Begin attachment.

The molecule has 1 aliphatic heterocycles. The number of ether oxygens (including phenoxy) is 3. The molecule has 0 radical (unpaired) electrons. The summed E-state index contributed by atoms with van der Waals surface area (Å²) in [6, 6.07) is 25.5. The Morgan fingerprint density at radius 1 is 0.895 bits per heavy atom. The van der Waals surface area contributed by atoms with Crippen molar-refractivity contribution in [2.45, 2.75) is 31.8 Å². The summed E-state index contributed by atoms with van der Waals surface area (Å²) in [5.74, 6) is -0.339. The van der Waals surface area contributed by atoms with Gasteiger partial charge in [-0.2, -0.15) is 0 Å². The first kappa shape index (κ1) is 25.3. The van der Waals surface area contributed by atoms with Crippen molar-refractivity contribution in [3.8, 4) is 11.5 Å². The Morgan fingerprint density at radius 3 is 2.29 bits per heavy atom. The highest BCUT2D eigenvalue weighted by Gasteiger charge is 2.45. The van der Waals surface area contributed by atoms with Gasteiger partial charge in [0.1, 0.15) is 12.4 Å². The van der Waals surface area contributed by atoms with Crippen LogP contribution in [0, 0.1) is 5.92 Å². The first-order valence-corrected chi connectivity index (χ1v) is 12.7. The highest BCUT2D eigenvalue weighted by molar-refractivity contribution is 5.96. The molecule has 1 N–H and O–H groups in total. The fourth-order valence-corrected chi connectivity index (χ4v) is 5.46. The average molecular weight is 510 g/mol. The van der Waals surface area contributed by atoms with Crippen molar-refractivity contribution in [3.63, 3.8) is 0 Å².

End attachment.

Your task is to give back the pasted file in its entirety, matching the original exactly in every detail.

The molecule has 1 aliphatic heterocycles. The number of ether oxygens (including phenoxy) is 3. The molecule has 0 radical (unpaired) electrons. The summed E-state index contributed by atoms with van der Waals surface area (Å²) in [6, 6.07) is 25.5. The Morgan fingerprint density at radius 1 is 0.895 bits per heavy atom. The van der Waals surface area contributed by atoms with Crippen molar-refractivity contribution in [2.45, 2.75) is 31.8 Å². The summed E-state index contributed by atoms with van der Waals surface area (Å²) in [5.74, 6) is -0.339. The van der Waals surface area contributed by atoms with Gasteiger partial charge in [-0.2, -0.15) is 0 Å². The first kappa shape index (κ1) is 25.3. The van der Waals surface area contributed by atoms with Crippen molar-refractivity contribution in [3.8, 4) is 11.5 Å². The Morgan fingerprint density at radius 3 is 2.29 bits per heavy atom. The highest BCUT2D eigenvalue weighted by Gasteiger charge is 2.45. The van der Waals surface area contributed by atoms with Gasteiger partial charge in [0.1, 0.15) is 12.4 Å². The van der Waals surface area contributed by atoms with Crippen LogP contribution in [0, 0.1) is 5.92 Å². The first-order valence-corrected chi connectivity index (χ1v) is 12.7. The highest BCUT2D eigenvalue weighted by molar-refractivity contribution is 5.96. The molecule has 1 N–H and O–H groups in total. The fourth-order valence-corrected chi connectivity index (χ4v) is 5.46. The average molecular weight is 510 g/mol. The van der Waals surface area contributed by atoms with Crippen molar-refractivity contribution in [3.63, 3.8) is 0 Å².